PieTisserie

pielady

Pie Lady Jaynelle St. Jean puts the finishing touches on one of her creations.

A Random Act of Sweetness
Launches Pie Lady

BY SARAH HENRY •  PHOTOS BY ROBIN JOLIN

In February 2010, Jaynelle St. Jean found herself in a funk. Having traveled cross-country after a relationship break up, she’d just moved back in with her mom in San Francisco and was sleeping on the couch. She didn’t have a job. Well into her late twenties, she wasn’t sure where she was headed, professionally or personally. Did we mention it was Valentine’s Day and St. Jean was broke?

She could have thrown herself a little pity party. Instead, St. Jean, who learned how to bake from a high school boyfriend’s mother, decided to make pie to share with strangers. The budding baker stood outside her mother’s home, where she fashioned a country pie walk-up window of sorts, sharing free slices on glass plates to passersby in what she now calls a random act of sweetness. People responded in droves and chatted while they tucked into a slice of blueberry-pear, sweet potato, or pecan pie. It was just the kind of small-town, close-knit community that St. Jean hungered for. The day was a defining moment in her life. One little boy returned with a Valentine for the pie purveyor and dubbed her the Pie Lady. “I was trying to find my way and dealing with a lot of stress and uncertainty and I wanted to feel different,” says St. Jean. “And one way I thought I could connect with people and offer sustenance was by giving away pie,” she adds.

Encouraged by the experience, this Pie Lady went on to launch PieTisserie. The mobile pie business began in San Francisco, where St. Jean sold her sweet treats at the Underground Market and street cart gatherings. Then she moved across the bay and PieTisserie found a home in a temporary pop-up in Old Oakland. Along the way St. Jean experimented with pie ingredients and flavors and received assistance from the Women’s Initiative for Self Employment, which helps low-income women start businesses in the Bay Area. (The nonprofit has funded other food startups, including Bakesale Betty and the Cultured Pickle Shop.) The nomadic St. Jean, who is currently scouting for her own store, jokes she has keys to most of the commercial kitchens in Oakland where she bakes her signature pies.

St. Jean has a reputation for creating unique takes on traditional offerings. For instance, her Spiced Apple features a cardamom oat crumble topping with fresh ginger. She’s also created a following for exotic options like the brightly hued Mojito Custard, a spin on key lime pie that gets its vibrant color from freshly juiced mint leaves, or the equally eye-catching Okinawan Sweet Potato Pie, which showcases a purée of vivid purple yams popular in Hawaii, where she has lived.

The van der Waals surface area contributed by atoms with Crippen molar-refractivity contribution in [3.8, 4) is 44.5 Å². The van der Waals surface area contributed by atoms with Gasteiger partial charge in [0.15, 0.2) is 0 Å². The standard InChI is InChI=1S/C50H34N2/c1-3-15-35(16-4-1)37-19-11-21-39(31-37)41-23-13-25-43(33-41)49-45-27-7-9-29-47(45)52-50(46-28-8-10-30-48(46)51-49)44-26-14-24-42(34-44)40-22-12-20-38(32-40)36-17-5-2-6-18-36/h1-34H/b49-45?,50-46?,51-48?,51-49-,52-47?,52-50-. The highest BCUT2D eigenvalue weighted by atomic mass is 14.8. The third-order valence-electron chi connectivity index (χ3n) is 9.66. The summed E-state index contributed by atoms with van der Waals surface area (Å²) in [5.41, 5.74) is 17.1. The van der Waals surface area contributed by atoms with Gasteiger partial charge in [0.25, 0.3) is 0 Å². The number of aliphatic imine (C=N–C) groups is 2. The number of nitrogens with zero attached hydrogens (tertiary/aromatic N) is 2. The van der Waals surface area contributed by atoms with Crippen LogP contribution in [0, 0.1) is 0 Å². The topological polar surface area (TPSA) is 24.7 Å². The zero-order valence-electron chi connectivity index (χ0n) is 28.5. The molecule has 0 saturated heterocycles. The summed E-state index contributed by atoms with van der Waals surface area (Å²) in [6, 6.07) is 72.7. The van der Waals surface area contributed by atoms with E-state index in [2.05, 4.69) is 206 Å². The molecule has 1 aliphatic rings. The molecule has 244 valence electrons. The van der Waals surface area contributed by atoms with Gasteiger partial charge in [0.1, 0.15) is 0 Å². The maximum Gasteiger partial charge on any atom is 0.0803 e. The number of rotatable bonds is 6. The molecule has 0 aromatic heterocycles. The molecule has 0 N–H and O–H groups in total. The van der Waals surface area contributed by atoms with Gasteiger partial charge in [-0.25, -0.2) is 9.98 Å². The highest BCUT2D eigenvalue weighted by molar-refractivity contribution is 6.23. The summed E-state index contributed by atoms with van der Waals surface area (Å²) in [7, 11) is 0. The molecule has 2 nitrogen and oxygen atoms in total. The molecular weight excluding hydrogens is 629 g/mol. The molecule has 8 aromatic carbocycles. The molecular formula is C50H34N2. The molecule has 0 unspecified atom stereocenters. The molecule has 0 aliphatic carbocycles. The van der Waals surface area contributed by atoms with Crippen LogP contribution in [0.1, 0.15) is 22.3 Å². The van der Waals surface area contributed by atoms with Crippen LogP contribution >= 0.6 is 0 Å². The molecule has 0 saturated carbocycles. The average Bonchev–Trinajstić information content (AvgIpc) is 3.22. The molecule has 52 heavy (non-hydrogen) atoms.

Back in October 2012, PieTisserie carved out a cute little space in the Mexican restaurant Nido, tucked away on a side street near Jack London Square. St. Jean left Nido in August in anticipation of a return to Old Oakland and her very own storefront, but that space fell through in September. At press time, leading into the busiest pie season of the year, St. Jean had plans to pop up in Oakland with pies for sale in addition to taking online orders. “Pies evoke feelings of nostalgia, comfort, and the holidays,” says St. Jean. “And sharing something with people you love.  It’s a heart food.”

pie

Pies are heart foods, says St. Jean, and evoke feelings of nostalgia, comfort, and the holidays.

Fans of PieTisserie can expect to find seasonal favorites like Roasted Pumpkin in Chocolate Crust, Ginger-Lemon Cranberry, and Blackbottom Walnut, which features a thin layer of bittersweet chocolate. And her most popular offering, the Chocolate Cream Pretzel, a sweet-salty-creamy party in your mouth, will also be in the mix. The price of her pies: $26 for large pies to share, $5 for individual minis.

St. Jean, who landed in Oakland by happenstance, says it’s a sweet spot to launch a pie business. “My sense was there was a gap in the market here: This is a place filled with avid food lovers and so there’s opportunity for small food businesses to meet the demand for good, creative food,” she explains. And people want pie, especially the kind that promises a flaky, golden-brown crust filled with fruit, nuts, and cream. “I never set out to be in the pie business, and it’s been a huge lifestyle change,” says St. Jean. “I love clothes and I used to buy a lot of them and I was the kind of person who was always traveling,” she explains. “I’ve stopped buying anything, except for the business, and I’ve stayed put. I’m satisfied where I’m at. A lot has changed in my life since the day I decided to offer people a slice of pie.”

For orders and to find out where PieTisserie is popping up: pietisserie.com

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